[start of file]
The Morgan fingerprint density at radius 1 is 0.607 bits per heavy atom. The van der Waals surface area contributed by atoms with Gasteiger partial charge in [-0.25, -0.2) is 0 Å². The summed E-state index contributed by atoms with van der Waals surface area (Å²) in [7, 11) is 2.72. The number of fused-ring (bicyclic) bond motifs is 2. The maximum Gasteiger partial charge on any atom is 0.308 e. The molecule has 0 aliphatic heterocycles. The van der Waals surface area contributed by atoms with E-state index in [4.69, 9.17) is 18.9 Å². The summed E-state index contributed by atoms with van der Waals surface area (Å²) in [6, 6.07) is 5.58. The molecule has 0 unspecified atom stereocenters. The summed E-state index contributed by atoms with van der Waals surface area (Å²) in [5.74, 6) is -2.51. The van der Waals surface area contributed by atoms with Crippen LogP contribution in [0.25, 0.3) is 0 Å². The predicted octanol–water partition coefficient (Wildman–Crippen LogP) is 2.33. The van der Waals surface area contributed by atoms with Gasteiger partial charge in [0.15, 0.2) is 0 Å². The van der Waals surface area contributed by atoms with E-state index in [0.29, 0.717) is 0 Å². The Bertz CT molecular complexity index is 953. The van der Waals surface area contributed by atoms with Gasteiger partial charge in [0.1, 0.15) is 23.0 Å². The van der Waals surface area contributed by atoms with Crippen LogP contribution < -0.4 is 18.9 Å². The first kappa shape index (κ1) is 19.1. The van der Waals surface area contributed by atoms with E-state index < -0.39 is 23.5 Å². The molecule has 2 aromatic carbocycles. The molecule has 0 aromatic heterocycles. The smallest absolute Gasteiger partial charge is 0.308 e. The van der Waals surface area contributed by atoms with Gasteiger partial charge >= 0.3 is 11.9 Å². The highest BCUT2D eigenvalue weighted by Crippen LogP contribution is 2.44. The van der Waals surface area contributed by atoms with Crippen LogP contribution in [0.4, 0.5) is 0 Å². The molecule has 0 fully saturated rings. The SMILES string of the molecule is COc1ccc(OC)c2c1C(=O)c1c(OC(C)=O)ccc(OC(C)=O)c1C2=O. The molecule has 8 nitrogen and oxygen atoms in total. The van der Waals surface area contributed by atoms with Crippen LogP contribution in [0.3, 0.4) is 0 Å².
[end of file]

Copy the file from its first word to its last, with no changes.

The Morgan fingerprint density at radius 1 is 0.607 bits per heavy atom. The van der Waals surface area contributed by atoms with Gasteiger partial charge in [-0.25, -0.2) is 0 Å². The summed E-state index contributed by atoms with van der Waals surface area (Å²) in [7, 11) is 2.72. The number of fused-ring (bicyclic) bond motifs is 2. The maximum Gasteiger partial charge on any atom is 0.308 e. The molecule has 0 aliphatic heterocycles. The van der Waals surface area contributed by atoms with E-state index in [4.69, 9.17) is 18.9 Å². The summed E-state index contributed by atoms with van der Waals surface area (Å²) in [6, 6.07) is 5.58. The molecule has 0 unspecified atom stereocenters. The summed E-state index contributed by atoms with van der Waals surface area (Å²) in [5.74, 6) is -2.51. The van der Waals surface area contributed by atoms with Crippen LogP contribution in [0.25, 0.3) is 0 Å². The predicted octanol–water partition coefficient (Wildman–Crippen LogP) is 2.33. The van der Waals surface area contributed by atoms with Gasteiger partial charge in [0.15, 0.2) is 0 Å². The van der Waals surface area contributed by atoms with E-state index in [0.29, 0.717) is 0 Å². The Bertz CT molecular complexity index is 953. The van der Waals surface area contributed by atoms with Gasteiger partial charge in [0.1, 0.15) is 23.0 Å². The van der Waals surface area contributed by atoms with Crippen LogP contribution < -0.4 is 18.9 Å². The first kappa shape index (κ1) is 19.1. The van der Waals surface area contributed by atoms with E-state index < -0.39 is 23.5 Å². The molecule has 2 aromatic carbocycles. The molecule has 0 aromatic heterocycles. The smallest absolute Gasteiger partial charge is 0.308 e. The van der Waals surface area contributed by atoms with Gasteiger partial charge >= 0.3 is 11.9 Å². The highest BCUT2D eigenvalue weighted by Crippen LogP contribution is 2.44. The van der Waals surface area contributed by atoms with Crippen LogP contribution in [0.4, 0.5) is 0 Å². The molecule has 0 fully saturated rings. The SMILES string of the molecule is COc1ccc(OC)c2c1C(=O)c1c(OC(C)=O)ccc(OC(C)=O)c1C2=O. The molecule has 8 nitrogen and oxygen atoms in total. The van der Waals surface area contributed by atoms with Crippen LogP contribution in [0.3, 0.4) is 0 Å².